Rep. Paul RyanPaul RyanModerate Dem rejects invitation to meet Trump aides at WH Trump's approval takes hit after failed GOP healthcare plan How the GOP’s ‘Access to Care’ bill cuts down states’ rights MORE (R-Wis.) and Sen. Patty MurrayPatty MurraySenate Dems: Border wall is a budget 'poison pill' Inspector general reviewing HHS decision to halt ObamaCare ads Dems mock House GOP over lack of women in healthcare meeting MORE (D-Wash.) are busy counting votes for their respective budgets.
In fact, leaders on both sides of the Capitol are conducting whip counts to determine if they can get a simple majority to pass the rival blueprints released on Tuesday.
House GOP leaders ran into major difficulties whipping high-profile bills in the last Congress, but Ryan’s budgets passed with relative ease.
The Republican majority, however, is narrower than it was last year, and it is unclear whether some of the new GOP freshmen will embrace Ryan’s budget.
As head of the Democratic Congressional Campaign Committee, Rep. Steve Israel (N.Y.) went after Ryan’s budget relentlessly in the 2012 election cycle. House Republicans ended up retaining their majority, but Democrats exceeded expectations by picking up a net eight seats.
In an interview with The Hill late last year, Israel said he was not sure if Ryan’s budget would be the focus of the House Democrats’ campaign strategy in 2014.
The response was understandable, as an election cycle had just ended and “fiscal cliff” negotiations were under way that could affect campaign tactics in 2014.
“In my view, a good message is integrated into the reality of the time … You embrace the reality and then make sure the message fits the reality,” Israel said at the time.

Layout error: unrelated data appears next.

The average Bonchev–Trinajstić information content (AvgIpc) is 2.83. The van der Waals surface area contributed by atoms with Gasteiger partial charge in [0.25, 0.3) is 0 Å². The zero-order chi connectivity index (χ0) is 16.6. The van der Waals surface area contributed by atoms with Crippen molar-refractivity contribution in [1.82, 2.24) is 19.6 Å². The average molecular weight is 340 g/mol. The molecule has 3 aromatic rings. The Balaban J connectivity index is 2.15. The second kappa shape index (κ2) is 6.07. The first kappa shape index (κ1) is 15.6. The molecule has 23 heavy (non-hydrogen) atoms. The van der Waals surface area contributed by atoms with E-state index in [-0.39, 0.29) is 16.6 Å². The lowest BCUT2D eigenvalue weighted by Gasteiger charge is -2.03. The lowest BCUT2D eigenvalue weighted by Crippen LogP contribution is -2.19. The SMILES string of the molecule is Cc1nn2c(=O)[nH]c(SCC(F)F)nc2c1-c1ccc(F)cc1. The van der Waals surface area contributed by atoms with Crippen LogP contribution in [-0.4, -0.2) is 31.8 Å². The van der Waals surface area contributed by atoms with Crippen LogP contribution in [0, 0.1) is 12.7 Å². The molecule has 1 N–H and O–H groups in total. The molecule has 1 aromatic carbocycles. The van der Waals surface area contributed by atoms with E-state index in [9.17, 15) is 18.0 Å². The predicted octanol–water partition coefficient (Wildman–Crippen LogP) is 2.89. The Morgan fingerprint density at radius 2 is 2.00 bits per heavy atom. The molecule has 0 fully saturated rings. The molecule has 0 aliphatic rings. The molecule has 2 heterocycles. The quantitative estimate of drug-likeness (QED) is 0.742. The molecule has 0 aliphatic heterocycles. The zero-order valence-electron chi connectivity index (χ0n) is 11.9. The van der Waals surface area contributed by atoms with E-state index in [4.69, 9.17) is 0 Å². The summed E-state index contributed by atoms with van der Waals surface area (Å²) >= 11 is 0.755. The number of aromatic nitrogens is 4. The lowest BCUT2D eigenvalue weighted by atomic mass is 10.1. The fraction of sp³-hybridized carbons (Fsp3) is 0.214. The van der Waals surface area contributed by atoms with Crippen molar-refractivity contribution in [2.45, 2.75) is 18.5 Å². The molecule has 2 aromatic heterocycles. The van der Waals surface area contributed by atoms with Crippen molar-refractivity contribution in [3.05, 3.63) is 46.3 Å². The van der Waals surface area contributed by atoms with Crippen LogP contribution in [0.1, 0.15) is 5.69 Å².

Fast-forward several months. The fiscal-cliff deal was passed with no major reforms to entitlement programs. Meanwhile, Ryan has doubled down, and his new version balances the budget within a decade. Israel put out a press release on Tuesday ripping the GOP budget, which will surely be used as a candidate-recruitment tool.
The political pressure on vulnerable members of the House GOP could make it tough for Republicans to round up the necessary votes in the lower chamber. Ten Republicans voted against Ryan’s plan in 2012, though two of those members are no longer serving and another couple might be swayed by the changes made this year.
Murray is likely to have more difficulty in securing a majority of votes. Her new budget includes nearly $1 trillion in new taxes and it would not balance the budget.
That might get her the pivotal vote of Sen. Bernie SandersBernie SandersIn California race, social justice wing of Democrats finally comes of age Sanders to headline progressive 'People's Summit' The Hill's 12:30 Report MORE (I-Vt.) at the committee level, though it probably won’t sit well with the handful of red-state Democrats who are up for reelection in 2014.
To find out if Ryan and Murray will get the votes, check TheHill.com for The Hill’s constantly updated whip counts on the House and Senate budget measures.